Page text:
Anyone who has an increased risk of developing melanoma must be particularly vigilant. Do any of these risk factors apply to you: light eyes, hair, and/or skin; freckles; many moles; personal or family history of melanoma or nonmelanoma skin cancer; sun sensitivity; inability to tan; repeated and intermittent sunburns; a very large mole present at birth, or dysplastic nevi?
The best advice is "Know your skin." Each family member should become aware of all moles on his/her total skin surface to minimize the risk of melanoma progressing to life-threatening stages.
Anyone, especially someone with an increased risk of developing melanoma, should:
- Examine the skin completely each month, using a good light source (to illuminate the areas being examined), a full-length mirror and a hand-held mirror. Ask a family member or friend to help in examining hard-to-see parts of the body. A hair dryer is useful when checking the scalp. Also, examine the bottom of the feet and between the toes.
- Seek prompt medical attention if any of the warning signs of melanoma described earlier are found.
- Have a head-to-toe skin examination by a physician annually or more often. If moles are changing, as they may during adolescence, they should be checked at more frequent intervals. Inform your doctor about any moles that have suspicious signs, symptoms, or changes.
Suggestions for People with Dysplastic Nevi
If your doctor suspects dysplastic nevi, one or more moles may be biopsied - removed in a minor surgical procedure for microscopic examination. It is not necessary to remove all dysplastic nevi. However, if moles show significant change or signs of melanoma, or if new moles appear after age 40, they may be considered for removal by your physician.
When the diagnosis of dysplastic nevus is confirmed microscopically, it is advisable to:
- write down a complete family history of unusual moles, melanomas or other cancers. Discuss it with your doctor.
- have regular complete skin examinations at intervals suggested by your doctor, and advise family members to do the same.
- supplement regular medical checkups with monthly self-examination of the skin.
- reduce sun exposure. Excessive exposure may stimulate formation of new moles or even cause melanomas.
- check with your doctor about having a set of full-body photographs taken, especially if family members have dysplastic nevi or melanoma and/or you have many moles. Changes can be more easily spotted in this way.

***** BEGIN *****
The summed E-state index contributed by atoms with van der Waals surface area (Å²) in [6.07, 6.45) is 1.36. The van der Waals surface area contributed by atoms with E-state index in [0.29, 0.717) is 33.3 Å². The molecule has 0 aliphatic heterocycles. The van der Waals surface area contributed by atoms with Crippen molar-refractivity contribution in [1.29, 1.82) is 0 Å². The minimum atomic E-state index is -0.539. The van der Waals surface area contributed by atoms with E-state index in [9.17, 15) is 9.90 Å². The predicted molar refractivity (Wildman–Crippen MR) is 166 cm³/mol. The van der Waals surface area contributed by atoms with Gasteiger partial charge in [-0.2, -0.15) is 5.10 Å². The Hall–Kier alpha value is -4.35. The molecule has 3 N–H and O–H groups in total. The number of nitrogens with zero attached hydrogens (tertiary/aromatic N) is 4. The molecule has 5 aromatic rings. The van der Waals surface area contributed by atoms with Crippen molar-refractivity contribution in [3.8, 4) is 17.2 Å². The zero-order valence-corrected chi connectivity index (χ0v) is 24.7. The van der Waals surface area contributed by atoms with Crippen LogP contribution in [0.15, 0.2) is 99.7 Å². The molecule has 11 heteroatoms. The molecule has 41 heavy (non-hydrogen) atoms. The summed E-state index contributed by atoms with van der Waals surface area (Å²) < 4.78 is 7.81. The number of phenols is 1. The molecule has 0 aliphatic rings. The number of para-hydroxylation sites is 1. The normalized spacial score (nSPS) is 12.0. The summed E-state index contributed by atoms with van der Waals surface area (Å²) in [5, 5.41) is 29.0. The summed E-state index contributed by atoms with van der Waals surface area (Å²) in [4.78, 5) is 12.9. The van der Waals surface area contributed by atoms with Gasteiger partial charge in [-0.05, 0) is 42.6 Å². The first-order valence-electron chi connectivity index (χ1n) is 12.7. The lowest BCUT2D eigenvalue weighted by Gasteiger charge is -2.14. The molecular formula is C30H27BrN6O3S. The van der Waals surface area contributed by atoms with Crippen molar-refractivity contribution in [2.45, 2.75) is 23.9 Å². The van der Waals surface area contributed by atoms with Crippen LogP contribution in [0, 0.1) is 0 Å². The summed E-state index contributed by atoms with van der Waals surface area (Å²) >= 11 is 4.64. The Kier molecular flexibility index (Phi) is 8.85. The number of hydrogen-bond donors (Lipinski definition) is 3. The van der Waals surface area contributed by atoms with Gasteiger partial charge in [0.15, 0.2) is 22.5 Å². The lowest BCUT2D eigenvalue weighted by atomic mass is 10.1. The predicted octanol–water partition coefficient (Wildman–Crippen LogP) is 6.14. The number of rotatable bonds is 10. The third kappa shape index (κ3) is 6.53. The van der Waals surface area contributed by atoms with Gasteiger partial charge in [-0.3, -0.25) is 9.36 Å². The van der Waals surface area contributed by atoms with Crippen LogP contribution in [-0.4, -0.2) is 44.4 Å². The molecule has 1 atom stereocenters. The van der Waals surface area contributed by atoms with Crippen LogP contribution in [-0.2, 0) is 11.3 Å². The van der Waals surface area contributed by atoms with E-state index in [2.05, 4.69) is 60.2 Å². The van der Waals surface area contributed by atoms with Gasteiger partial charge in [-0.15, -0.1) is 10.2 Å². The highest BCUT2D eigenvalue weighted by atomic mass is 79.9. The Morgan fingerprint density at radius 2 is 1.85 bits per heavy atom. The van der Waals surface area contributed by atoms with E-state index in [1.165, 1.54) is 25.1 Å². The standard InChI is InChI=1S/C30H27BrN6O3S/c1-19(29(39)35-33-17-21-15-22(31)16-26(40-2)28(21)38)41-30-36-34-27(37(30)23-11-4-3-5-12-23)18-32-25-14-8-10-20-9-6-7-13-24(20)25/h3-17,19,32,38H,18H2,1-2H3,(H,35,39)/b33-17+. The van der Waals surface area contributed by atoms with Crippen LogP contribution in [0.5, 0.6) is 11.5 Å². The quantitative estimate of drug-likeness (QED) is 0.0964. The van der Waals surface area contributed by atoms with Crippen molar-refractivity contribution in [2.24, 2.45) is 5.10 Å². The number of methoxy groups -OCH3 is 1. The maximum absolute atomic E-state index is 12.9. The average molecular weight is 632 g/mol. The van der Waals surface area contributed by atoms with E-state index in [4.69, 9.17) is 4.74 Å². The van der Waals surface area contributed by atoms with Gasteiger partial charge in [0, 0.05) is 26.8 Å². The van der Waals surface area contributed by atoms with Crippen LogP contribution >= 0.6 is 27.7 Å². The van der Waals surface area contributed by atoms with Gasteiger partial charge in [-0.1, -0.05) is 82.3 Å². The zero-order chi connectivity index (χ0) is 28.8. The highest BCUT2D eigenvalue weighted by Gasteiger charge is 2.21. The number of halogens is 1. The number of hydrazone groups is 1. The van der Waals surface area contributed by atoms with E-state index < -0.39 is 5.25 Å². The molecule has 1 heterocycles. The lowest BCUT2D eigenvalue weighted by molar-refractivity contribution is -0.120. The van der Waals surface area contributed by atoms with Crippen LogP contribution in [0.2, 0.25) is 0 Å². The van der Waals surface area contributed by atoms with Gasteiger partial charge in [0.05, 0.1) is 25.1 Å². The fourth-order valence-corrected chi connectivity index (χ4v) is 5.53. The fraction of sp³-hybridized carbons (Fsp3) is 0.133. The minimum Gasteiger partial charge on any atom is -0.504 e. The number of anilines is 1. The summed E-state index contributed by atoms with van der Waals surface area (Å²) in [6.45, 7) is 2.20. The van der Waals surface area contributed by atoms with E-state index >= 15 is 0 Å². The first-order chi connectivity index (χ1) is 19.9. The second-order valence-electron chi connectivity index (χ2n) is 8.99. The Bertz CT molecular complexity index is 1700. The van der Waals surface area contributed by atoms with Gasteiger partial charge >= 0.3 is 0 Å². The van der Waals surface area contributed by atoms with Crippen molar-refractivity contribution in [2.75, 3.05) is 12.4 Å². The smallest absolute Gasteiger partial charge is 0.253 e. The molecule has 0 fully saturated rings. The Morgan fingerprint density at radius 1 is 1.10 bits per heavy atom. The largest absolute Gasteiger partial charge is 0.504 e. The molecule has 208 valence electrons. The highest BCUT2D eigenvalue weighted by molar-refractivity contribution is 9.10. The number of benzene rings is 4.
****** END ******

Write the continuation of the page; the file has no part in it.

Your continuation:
- have any unusual or changing skin growth examined promptly by your doctor.
- check with your physician to see if an eye examination is recommended, since moles and melanomas may also arise in the eyes.
- be concerned, but don't worry excessively.
With regular self-examination, professional examination, and common sense, you greatly reduce your chances that a melanoma will grow to a threatening size before it can be detected and removed.
Preventing Skin Cancer
While skin cancers are almost always curable when detected and treated early, the surest line of defense is to prevent them in the first place. Here are some sun safety habits that should be part of everyone's daily health care:
- Seek the shade, especially between 10 AM and 4 PM.
- Do not burn.
- Avoid tanning and UV tanning booths.
- Cover up with clothing, including a broad-brimmed hat and UV-blocking sunglasses.
- Usa a broad spectrum (UVA/UVB) sunscreen with an SPF of 15 or higher every day. For extended outdoor activity, use a water-resistant, broad spectrum (UVA/UVB) sunscreen with an SPF of 30 or higher.
- Apply 1 ounce (2 tablespoons) of sunscreen to your entire body 30 minutes before going outside. Reapply every two hours, or immediately after swimming or excessive sweating.
- Keep newborns out of the sun. Sunscreens should be used on babies over the age of six months.
- Examine your skin head-to-toe every month.
- See your physician every year for a professional skin exam.
Photos courtesy of William A Crutcher, MD; Ashfaq A. Marghoob, MD; Harold Rabinovitz, MD; and MSKCC Dept of Dermatology
Alfred W. Kopf, MD
Arthur J. Sober, MD
Steven Q. Wang, MD